Sales Leaders- Increase Sales By Focusing On Buying, Not Selling.

Sales Leaders,

You have done an amazing job of crafting your company’s sales process. You have trained your sales force, set up your support system, and now have an army of salespeople ready to hit the market. Well done!

Here is the problem: Your prospects have not agreed to adhere to your sales process.  Frankly, they could care less about your sales process. They are focused on their business.

Your salespeople have not been coached on how to handle this. They are going to start exactly where you showed them- at the start of the selling process. They will assume the prospects are on the same schedule you are. The fact is, they are not. They are on their own schedule and it has nothing to do with you.

The reason for this disconnect is that there is a Buying Process. The good news is that the buying process is predictable and with a little work, it is pretty easy to align your selling process. The bad news is, if you haven’t taught your sales team the buying process they are wasting time and feeling less effective than they should.

[bctt tweet=”Even the best sales process pushed by the best salesperson will fall flat if it isn’t aligned to the customer’s Buying Process.”]

Lets work on fixing that, here’s how:

Your selling process likely looks something like this:Picture1

If not, call me. I can help. If it does, awesome! Let’s take a look at the Buying Process:

Buying cycle

This is a sample. Your prospect may go through slightly different steps. I assure you though, there is a clear Buying Process. Your prospects have become smarter and more self-sufficient. They will have started the Buying Process with or without you. Their own industry knowledge and  internet research has made it easy for them to get through the first few steps of the Buying Process on their own. That leaves us with three options:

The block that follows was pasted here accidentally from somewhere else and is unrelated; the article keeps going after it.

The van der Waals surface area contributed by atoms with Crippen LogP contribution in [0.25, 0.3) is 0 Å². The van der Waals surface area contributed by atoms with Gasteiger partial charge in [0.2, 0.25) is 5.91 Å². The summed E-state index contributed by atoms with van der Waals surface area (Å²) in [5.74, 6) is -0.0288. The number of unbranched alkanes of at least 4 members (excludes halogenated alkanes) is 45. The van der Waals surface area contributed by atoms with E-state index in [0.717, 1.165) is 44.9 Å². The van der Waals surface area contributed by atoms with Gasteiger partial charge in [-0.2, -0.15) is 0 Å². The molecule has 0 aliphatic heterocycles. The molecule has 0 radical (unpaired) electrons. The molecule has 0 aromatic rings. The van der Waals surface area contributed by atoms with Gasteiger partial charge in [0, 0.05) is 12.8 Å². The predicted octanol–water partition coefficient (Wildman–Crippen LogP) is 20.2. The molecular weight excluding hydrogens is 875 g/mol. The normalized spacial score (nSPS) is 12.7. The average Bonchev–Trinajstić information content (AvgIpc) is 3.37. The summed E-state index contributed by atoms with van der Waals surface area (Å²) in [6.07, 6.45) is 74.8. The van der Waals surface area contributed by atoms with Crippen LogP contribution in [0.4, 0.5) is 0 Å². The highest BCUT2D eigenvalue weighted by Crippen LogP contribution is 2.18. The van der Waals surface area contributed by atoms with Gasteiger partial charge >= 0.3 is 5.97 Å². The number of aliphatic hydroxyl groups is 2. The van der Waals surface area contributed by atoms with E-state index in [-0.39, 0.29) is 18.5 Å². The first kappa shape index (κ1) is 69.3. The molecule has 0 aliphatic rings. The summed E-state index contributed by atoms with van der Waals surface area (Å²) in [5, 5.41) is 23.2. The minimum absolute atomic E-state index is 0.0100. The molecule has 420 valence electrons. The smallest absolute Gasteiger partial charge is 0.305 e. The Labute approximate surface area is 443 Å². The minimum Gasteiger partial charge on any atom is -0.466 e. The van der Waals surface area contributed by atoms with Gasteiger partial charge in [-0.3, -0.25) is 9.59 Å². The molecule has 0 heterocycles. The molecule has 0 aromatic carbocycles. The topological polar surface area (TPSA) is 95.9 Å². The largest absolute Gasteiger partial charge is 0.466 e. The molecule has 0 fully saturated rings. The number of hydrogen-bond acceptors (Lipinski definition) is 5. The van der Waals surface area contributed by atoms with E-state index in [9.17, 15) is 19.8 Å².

1. Meet them where they are. Assume you are coming in at Evaluate Proposal. Have your value prop ready, you’ll need it. Let your prospect know that you assume they’ve done research and will be providing them with information to make the decisions easier.
  2. Play catch up. Do some light discovery to find out where their heads are at. Be warned, if you come in at this stage and don’t acknowledge the Buying Process, your customer will assume you are a vendor, not a partner. “What’s your price?” will be one of the first questions your sales team gets. This is the customers attempt to bring you up to where they are in the Buying Process.
  3. Align you website and marketing to meet their needs in the first few steps of the Buying Process. Hand them the information they need to make comparisons. Make sure your marketing materials and website are about them and what they are going through, not just the stuff you offer. That will set you apart.

Anticipating the steps of the Buying Buying Process will help your salespeople match your prospects step for step. Not only will your prospect believe that you have anticipated their actions, they will appreciate how well your sales teams relate to their current state. There’s huge value in that. They will pay you extra dollars for it. Aligning yourself to the Buying Process is a competitive advantage. Unfortunately, so few salespeople are wired to think that way.